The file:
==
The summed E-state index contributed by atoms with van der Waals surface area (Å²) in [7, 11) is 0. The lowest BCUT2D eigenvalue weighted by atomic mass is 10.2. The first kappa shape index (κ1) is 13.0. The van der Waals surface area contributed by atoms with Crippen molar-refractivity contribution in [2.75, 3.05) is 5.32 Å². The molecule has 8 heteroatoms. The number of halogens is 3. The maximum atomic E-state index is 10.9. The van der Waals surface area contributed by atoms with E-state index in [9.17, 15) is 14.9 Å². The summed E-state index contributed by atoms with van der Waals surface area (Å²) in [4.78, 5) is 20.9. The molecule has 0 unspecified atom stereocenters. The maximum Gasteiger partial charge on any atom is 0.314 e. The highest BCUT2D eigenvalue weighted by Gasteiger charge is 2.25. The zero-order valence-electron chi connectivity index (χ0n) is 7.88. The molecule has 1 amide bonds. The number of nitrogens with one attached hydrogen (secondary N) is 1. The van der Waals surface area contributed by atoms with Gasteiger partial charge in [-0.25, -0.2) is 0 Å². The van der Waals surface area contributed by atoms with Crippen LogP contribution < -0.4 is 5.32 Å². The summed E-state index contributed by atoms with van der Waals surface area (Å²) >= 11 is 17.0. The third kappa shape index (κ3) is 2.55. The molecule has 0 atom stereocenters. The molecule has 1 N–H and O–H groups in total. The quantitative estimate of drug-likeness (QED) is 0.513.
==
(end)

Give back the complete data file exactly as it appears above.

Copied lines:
The summed E-state index contributed by atoms with van der Waals surface area (Å²) in [7, 11) is 0. The lowest BCUT2D eigenvalue weighted by atomic mass is 10.2. The first kappa shape index (κ1) is 13.0. The van der Waals surface area contributed by atoms with Crippen molar-refractivity contribution in [2.75, 3.05) is 5.32 Å². The molecule has 8 heteroatoms. The number of halogens is 3. The maximum atomic E-state index is 10.9. The van der Waals surface area contributed by atoms with E-state index in [9.17, 15) is 14.9 Å². The summed E-state index contributed by atoms with van der Waals surface area (Å²) in [4.78, 5) is 20.9. The molecule has 0 unspecified atom stereocenters. The maximum Gasteiger partial charge on any atom is 0.314 e. The highest BCUT2D eigenvalue weighted by Gasteiger charge is 2.25. The zero-order valence-electron chi connectivity index (χ0n) is 7.88. The molecule has 1 amide bonds. The number of nitrogens with one attached hydrogen (secondary N) is 1. The van der Waals surface area contributed by atoms with Gasteiger partial charge in [-0.25, -0.2) is 0 Å². The van der Waals surface area contributed by atoms with Crippen LogP contribution < -0.4 is 5.32 Å². The summed E-state index contributed by atoms with van der Waals surface area (Å²) >= 11 is 17.0. The third kappa shape index (κ3) is 2.55. The molecule has 0 atom stereocenters. The molecule has 1 N–H and O–H groups in total. The quantitative estimate of drug-likeness (QED) is 0.513.